We determined predictive factors of Zika virus knowledge (dependent variable, values 0 or 1) by using multivariate logistic regression with a log-link function adjusted for demographics (age, sex, employment status, education level, income level) and all other variables of the HBM. We presented data as adjusted odds ratios (aORs) with 95% CIs. A low score (0–7 points) on the Zika virus knowledge test indicates the participant correctly answered 0–7 questions and suggests the respondent had simply heard of Zika and knew that mosquitoes could transmit Zika virus. A high score (8–12 points) indicates the participant correctly answered 8–12 questions and suggests the respondent had a good understanding of microcephaly and Guillain-Barré syndrome.

Of the 262 survey participants, 149 (56.9%) were women and 113 (43.1%) were men; age range was 18–94 (mean 49, SD 19) years. More than half (56.9%) of participants were foreign born, 185 (70.6%) considered themselves Hispanic or Latino, and 138 (52.7%) were married. More women (36.9%) than men (31.0%) scored high (8–12 points) for Zika virus knowledge (Technical Appendix Table).

A total of 53.0% of women and 49.6% of men felt somewhat confident they could protect their households from contracting Zika (Technical Appendix). Personal protective measures included window and door screens, checking for and draining standing water, and using repellents. A higher percentage of women (53.7%) than men (42.5%) perceived Zika to be a severe disease, and women (50.4%) were more likely than men (43.6%) to report fear of contracting Zika.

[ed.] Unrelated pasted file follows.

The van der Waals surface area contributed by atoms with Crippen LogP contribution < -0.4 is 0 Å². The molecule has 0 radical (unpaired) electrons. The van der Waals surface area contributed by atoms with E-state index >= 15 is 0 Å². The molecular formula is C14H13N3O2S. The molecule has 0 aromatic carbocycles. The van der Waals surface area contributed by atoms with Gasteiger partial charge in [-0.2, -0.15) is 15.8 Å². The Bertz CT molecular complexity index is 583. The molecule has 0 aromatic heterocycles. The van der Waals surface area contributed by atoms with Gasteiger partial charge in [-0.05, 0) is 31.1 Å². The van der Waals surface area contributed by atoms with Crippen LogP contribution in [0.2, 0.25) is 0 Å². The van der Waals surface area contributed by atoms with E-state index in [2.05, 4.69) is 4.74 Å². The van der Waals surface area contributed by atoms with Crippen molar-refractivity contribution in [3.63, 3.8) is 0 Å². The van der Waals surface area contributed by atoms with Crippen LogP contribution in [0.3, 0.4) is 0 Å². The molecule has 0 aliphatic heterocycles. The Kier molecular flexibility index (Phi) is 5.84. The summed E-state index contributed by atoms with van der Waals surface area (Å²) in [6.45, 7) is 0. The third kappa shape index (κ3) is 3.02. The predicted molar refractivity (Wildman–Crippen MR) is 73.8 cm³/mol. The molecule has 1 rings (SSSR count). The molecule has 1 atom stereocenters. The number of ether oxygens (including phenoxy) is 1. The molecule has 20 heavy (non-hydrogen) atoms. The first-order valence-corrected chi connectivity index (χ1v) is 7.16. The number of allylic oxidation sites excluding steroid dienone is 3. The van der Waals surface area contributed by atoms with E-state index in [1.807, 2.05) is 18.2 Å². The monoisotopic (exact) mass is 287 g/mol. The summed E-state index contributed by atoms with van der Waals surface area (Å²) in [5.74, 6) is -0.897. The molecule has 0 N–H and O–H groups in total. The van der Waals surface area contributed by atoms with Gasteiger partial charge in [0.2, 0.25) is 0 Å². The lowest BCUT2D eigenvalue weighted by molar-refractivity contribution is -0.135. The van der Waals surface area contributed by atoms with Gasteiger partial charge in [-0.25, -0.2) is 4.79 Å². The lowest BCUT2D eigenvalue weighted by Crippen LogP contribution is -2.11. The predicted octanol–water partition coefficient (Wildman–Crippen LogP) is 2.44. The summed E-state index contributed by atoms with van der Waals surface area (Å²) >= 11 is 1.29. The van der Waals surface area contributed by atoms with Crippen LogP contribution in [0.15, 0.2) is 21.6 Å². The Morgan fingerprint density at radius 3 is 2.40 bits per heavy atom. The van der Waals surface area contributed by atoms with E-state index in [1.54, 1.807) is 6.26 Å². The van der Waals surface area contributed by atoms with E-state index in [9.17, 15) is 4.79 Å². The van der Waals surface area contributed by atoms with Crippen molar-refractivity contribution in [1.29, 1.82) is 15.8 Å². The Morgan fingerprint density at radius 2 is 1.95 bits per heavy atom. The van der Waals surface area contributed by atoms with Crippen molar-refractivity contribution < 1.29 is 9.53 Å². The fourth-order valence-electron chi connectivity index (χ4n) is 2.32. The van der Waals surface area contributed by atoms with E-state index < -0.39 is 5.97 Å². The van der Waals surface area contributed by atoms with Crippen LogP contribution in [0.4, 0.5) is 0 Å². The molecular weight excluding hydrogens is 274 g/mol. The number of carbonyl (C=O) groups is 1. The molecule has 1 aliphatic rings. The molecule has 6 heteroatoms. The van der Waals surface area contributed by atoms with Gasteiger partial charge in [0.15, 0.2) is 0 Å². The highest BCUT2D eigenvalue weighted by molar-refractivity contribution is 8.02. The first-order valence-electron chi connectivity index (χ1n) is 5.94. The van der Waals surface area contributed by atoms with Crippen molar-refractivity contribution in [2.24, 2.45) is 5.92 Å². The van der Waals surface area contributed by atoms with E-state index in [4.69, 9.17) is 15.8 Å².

Taking action to protect oneself against Zika virus infection (aOR 2.39, p = 0.01) and knowing someone pregnant (cue to action) (aOR 2.13, p = 0.10) were associated with a higher knowledge of Zika virus (Table). This high level of knowledge might be attributable to the Florida Department of Health’s aggressive information campaign and a Zika virus information hotline created to help inform the public about Zika virus and procedures to avoid infection. Participants with bachelor’s degrees (aOR 2.37, p = 0.01) were also more likely to be knowledgeable about Zika virus than those without bachelor’s degrees.

Among women, Zika virus knowledge was higher among those who had taken action to prevent Zika virus infection (aOR 2.30, p = 0.10) and those with bachelor’s degrees (aOR 2.92, p = 0.05). However, among men, Zika virus knowledge was higher among those who knew someone at risk for Zika (aOR 11.73, p = 0.01) and those who took action to prevent Zika virus infection (aOR 3.18, p = 0.05).